“The equipment we have is adequate for the time being, but we hope to get more in the months to come. We are looking forward to an exciting season.”
NOCC official Vath Chamroeun, meanwhile, is cautiously optimistic about the federation’s revival. Despite feeling it was too early to take a stand on the national team’s participation at the SEA Games, he noted the NOCC were more than happy to see the resumption of baseball.
Joe Cook is a complicated fellow. Born Joeurt Puk in Cambodia, he and his family fled the murderous Khmer Rouge regime to the United States in 1975. They were among the lucky ones: between 1975 and 1979 the Khmer Rouge exterminated two million Cambodian citizens. Among the dead were Joe’s father and two younger sisters. Joe was 12 years old.
Joe ultimately became a respected chef for the Mikata Japanese Steakhouse in Dothan, Alabama (hence his customer-bestowed name: Joe Cook). He married and had two children. He was American and he was happy. Still, something in his life was missing – something to do with his stolen Cambodian heritage.
In May 2002 Joe learned that his sister – long thought a victim of the Khmer Rouge – was alive. He immediately traveled to the village of Baribo, 68 miles west of Phnom Penh, to reunite with her. It was during this reunion that Joe conceived the project that has preoccupied him to this day: he decided that Cambodia – this country bombed by the United States during the Vietnam War and ravaged by the Khmer Rouge– needed an addition to its cultural options. Cambodia needed that most American of institutions: baseball.
RICE FIELD OF DREAMS follows the journey of Cambodia’s First National Baseball Team as they prepare for and participate in the 24th “Sea Games” – an Olympics-like sports competition between South East Asian nations to be held in Bangkok. For the 22 young players Joe assembled and trained over the previous five years it is their first venture outside of their farming villages.
Along the way we experience the texture of daily life in these villages; meet the American coaches who have donated their time; and travel with the team to the culture shock inducing city of Bangkok for the competition.We hear the player’s stories; watch their preparation for the Games; and learn about America’s interest in Cambodian baseball when Jim Small, Vice President of Major League Baseball, visits. But most of all, we experience the drama of the team’s five games. No one expects these rookies to best the competition their first time out, but nonetheless emotions run high. How well will they do? Will they even get a hit? How many hits? How many runs?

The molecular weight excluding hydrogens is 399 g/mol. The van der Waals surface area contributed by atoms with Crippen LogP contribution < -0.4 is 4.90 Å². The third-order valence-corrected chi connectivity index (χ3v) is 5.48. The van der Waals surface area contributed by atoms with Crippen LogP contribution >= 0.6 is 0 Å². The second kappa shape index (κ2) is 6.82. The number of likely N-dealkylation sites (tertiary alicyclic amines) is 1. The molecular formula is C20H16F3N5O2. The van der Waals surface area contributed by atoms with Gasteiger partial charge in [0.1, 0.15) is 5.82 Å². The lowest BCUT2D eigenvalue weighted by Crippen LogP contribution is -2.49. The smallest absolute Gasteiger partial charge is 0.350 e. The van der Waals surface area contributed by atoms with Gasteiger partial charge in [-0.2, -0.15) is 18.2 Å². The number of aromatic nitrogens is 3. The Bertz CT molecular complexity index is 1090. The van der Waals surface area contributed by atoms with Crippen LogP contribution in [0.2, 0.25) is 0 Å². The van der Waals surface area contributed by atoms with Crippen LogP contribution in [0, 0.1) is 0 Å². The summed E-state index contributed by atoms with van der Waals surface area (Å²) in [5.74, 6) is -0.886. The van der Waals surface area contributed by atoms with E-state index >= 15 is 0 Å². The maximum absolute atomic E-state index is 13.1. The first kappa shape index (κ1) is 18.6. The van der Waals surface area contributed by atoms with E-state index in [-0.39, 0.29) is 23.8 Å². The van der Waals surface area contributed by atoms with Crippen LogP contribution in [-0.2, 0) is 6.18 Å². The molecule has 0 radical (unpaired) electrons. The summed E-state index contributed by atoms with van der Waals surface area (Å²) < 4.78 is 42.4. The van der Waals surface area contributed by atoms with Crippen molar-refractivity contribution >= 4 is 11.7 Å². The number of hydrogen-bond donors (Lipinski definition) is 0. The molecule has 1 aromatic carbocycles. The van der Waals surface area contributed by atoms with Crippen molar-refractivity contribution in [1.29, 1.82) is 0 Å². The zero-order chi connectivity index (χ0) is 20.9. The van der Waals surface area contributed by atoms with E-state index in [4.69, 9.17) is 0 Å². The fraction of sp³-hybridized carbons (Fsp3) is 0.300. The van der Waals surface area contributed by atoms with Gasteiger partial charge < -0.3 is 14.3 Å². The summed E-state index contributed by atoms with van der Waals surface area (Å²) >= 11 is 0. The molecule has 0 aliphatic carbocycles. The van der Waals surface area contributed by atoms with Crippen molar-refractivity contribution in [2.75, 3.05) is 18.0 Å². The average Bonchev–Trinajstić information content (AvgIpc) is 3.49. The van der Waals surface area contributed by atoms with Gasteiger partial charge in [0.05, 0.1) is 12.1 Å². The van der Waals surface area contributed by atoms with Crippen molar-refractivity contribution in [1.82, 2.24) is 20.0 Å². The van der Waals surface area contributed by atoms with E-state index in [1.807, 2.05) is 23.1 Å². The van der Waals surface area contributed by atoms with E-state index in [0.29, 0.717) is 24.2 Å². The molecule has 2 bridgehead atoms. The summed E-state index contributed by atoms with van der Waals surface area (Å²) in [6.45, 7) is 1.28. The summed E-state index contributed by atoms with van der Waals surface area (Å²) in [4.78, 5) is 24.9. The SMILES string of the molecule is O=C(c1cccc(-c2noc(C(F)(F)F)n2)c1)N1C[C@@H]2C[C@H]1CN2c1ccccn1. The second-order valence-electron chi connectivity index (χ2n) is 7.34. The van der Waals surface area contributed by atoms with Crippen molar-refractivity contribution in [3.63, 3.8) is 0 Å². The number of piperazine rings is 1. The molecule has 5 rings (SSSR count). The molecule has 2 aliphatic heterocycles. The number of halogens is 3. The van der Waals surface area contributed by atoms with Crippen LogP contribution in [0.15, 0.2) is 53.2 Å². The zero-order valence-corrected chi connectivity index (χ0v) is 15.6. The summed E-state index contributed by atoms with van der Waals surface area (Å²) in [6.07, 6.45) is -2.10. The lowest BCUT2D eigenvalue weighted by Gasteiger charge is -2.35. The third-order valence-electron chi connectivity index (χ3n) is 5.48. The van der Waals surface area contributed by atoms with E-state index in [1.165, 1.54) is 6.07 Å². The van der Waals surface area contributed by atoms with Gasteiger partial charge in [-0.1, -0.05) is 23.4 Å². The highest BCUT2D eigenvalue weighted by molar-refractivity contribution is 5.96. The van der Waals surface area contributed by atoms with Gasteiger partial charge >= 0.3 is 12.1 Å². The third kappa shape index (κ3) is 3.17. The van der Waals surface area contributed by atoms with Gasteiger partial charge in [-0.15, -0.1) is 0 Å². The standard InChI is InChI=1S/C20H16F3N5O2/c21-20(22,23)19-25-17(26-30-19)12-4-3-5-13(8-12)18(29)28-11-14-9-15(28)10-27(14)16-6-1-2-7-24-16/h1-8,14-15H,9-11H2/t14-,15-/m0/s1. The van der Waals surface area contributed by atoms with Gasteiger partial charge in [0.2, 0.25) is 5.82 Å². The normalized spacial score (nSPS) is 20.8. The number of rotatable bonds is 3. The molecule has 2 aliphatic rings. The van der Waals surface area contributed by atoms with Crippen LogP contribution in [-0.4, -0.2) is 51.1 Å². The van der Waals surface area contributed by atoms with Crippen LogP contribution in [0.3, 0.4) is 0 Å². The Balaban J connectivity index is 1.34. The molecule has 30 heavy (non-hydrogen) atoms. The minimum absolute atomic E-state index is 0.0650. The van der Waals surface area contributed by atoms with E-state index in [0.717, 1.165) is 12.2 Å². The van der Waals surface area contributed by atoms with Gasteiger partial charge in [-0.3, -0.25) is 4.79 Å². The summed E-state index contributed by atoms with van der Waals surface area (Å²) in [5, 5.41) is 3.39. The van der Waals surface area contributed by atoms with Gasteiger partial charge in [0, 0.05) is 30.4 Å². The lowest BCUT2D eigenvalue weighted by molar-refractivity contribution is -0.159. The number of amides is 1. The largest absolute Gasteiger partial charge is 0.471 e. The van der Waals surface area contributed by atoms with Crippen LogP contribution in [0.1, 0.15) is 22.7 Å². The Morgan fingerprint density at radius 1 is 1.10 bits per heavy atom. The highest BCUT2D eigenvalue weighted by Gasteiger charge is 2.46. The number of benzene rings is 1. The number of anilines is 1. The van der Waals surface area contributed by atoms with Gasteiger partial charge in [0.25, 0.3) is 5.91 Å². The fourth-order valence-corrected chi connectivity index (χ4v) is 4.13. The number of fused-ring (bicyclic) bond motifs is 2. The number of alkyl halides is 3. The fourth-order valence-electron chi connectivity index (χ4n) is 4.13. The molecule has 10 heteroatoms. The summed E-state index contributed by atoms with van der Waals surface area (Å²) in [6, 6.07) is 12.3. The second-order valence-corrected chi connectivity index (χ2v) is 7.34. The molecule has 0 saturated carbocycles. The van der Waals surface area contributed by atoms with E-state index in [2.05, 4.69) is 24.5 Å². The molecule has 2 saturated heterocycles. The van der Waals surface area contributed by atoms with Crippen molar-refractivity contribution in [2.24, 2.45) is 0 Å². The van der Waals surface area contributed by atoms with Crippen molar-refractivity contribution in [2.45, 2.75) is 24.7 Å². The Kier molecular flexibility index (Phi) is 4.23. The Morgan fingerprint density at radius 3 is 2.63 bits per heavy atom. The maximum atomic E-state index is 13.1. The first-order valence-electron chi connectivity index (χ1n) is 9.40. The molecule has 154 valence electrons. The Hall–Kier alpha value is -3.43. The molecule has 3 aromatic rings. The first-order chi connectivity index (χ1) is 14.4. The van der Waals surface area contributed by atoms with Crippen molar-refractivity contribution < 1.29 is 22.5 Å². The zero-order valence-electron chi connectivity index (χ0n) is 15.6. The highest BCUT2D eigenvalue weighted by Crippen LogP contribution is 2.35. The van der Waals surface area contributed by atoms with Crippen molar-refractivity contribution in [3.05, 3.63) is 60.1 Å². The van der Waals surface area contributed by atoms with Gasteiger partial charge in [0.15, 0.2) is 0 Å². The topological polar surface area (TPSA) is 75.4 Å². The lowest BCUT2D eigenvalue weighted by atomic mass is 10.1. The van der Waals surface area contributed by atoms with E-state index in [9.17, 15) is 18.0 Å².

They are representing their country and they want to succeed. The film crew fully expected that they would be filming a strictly feel-good story: Cambodian refugee escapes the Khmer Rouge; comes to America; then brings hope and baseball back to his homeland. But what they discover is that life — and Joe Cook — have a way of complicating strictly feel-good stories. This film has it all: drama, humor, an exotic location and an athletic competition. A “West meets East” dynamic and an engaging cast of characters.
But most of all RICE FIELD OF DREAMS has heart. As the final shots of the film assert, baseball is a gift to upcoming Cambodian generations and Joe Cook, complicated as he is, should be commended for offering such a gift.
By: Policy In Focus
From Killing Fields to Fields of Dreams
John Perra | October 6, 2009
Editor: John Feffer